A React Take on The Notorious B.I.G.’s 10 Crack Commandments

Great music is timeless. Often times, great rap lyrics can still be relevant today and even re-interpreted to fit other topics. What if we take a great song, such as Ten Crack Commandments by The Notorious B.I.G. and apply it to starting off with React development? Allow me to help you get your game on track, and not your wig pushed back.

1. Never let no one know how much dough you hold.

Keep the props that your component expects to a minimum and make sure you use them individually. Do not just blindly spread the props object as you may cause unnecessary re-renders.

2. Never let them know your next move.

Keep your components generic enough that they solve only one view element, really well. If your components are small and flexible, then they will not be pigeonhole’d and able to be composed into larger units.

3. Never trust nobody.

Maintain an extremely high code coverage through automated testing and use static code analysis tools such as ESLint to make sure your classes are written and performing to the highest standard.

4. Never get high on your own supply.

Do not try to create every single component or feature on your own. Chances are there’s an implementation available from the open source community that may be better written, tested, and supported.

5. Never sell crack where you rest at.

It may be tempting to repeat known patterns that you applied earlier for a new feature. Do not unless it’s necessary, take a moment and see if there’s a better approach that may be a bit more challenging but worthwhile.

6. That god damn credit, dead it.

This applies to when you’re building a team around React and its ecosystem. The libraries and practices that you will be leveraging are constantly changing. You may have experienced developers on your team, but if they’re stubborn and unwilling to learn they may not be an ideal fit for the role that their seniority implies.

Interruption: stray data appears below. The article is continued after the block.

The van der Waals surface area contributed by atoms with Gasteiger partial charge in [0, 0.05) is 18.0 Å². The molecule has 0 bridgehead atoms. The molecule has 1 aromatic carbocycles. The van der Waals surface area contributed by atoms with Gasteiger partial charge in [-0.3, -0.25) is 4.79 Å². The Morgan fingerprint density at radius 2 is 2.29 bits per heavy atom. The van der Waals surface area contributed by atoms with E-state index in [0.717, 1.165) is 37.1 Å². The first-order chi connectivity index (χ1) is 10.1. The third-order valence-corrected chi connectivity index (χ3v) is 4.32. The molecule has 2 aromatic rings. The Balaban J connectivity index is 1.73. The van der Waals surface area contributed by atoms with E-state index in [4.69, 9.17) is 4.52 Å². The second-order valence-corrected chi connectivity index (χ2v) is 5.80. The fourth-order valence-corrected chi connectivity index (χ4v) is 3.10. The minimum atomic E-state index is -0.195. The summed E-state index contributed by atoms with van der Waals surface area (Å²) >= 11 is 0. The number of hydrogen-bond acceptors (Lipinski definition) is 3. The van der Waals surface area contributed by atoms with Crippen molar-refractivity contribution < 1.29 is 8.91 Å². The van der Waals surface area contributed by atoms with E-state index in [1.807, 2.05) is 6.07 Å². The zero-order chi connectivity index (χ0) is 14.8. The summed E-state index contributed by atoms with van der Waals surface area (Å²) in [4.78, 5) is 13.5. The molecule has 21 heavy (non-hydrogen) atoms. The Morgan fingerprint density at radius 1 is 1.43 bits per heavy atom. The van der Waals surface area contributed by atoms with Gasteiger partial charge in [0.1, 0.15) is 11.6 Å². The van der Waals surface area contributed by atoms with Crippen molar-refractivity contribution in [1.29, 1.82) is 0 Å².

7. Keep your family and business completely separated.

When developing your application separate your concerns. Simply put, keep your business logic out of the view layer.

8. Never keep no weight on you.

Your render() method should be as lightweight and fast as possible.

9. If you ain’t getting bagged, stay the f*** from police.

This relates more to the tech community today. Don’t get into heated discussions or debates with developers who use competing frameworks and libraries, it’s never productive.

10. A strong word called consignment.

Don’t jump at every new and shiny library that is coming out. While you’re still getting comfortable with React and its ecosystem, focus on making sure you have a good grasp of the core library and whatever else you are using. Afterwards you can make educated decisions on changing the tooling.

These interpretations came out of a talk I did at NYC.JS on Migrating Web Apps to React. You can see the slides below. If you think I’m dead wrong (get it?) about some of these or have some ideas of your own please post them in the comments below.